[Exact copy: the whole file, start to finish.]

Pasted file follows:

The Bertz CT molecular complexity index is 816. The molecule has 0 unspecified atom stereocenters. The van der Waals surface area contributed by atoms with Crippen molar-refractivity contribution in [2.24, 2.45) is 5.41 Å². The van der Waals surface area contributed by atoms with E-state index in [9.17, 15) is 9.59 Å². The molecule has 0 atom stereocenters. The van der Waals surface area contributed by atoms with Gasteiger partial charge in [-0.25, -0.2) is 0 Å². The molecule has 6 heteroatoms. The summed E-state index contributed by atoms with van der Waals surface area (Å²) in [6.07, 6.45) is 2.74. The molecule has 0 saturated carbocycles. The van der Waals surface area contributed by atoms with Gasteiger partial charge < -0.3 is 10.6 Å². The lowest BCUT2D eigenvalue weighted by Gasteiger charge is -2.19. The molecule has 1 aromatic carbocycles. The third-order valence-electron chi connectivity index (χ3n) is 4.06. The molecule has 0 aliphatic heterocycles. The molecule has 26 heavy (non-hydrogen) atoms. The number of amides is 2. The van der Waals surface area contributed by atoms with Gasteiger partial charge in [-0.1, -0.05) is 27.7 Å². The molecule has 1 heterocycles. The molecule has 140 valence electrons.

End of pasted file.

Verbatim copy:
The Bertz CT molecular complexity index is 816. The molecule has 0 unspecified atom stereocenters. The van der Waals surface area contributed by atoms with Crippen molar-refractivity contribution in [2.24, 2.45) is 5.41 Å². The van der Waals surface area contributed by atoms with E-state index in [9.17, 15) is 9.59 Å². The molecule has 0 atom stereocenters. The van der Waals surface area contributed by atoms with Gasteiger partial charge in [-0.25, -0.2) is 0 Å². The molecule has 6 heteroatoms. The summed E-state index contributed by atoms with van der Waals surface area (Å²) in [6.07, 6.45) is 2.74. The molecule has 0 saturated carbocycles. The van der Waals surface area contributed by atoms with Gasteiger partial charge < -0.3 is 10.6 Å². The lowest BCUT2D eigenvalue weighted by Gasteiger charge is -2.19. The molecule has 1 aromatic carbocycles. The third-order valence-electron chi connectivity index (χ3n) is 4.06. The molecule has 0 aliphatic heterocycles. The molecule has 26 heavy (non-hydrogen) atoms. The number of amides is 2. The van der Waals surface area contributed by atoms with Gasteiger partial charge in [-0.1, -0.05) is 27.7 Å². The molecule has 1 heterocycles. The molecule has 140 valence electrons.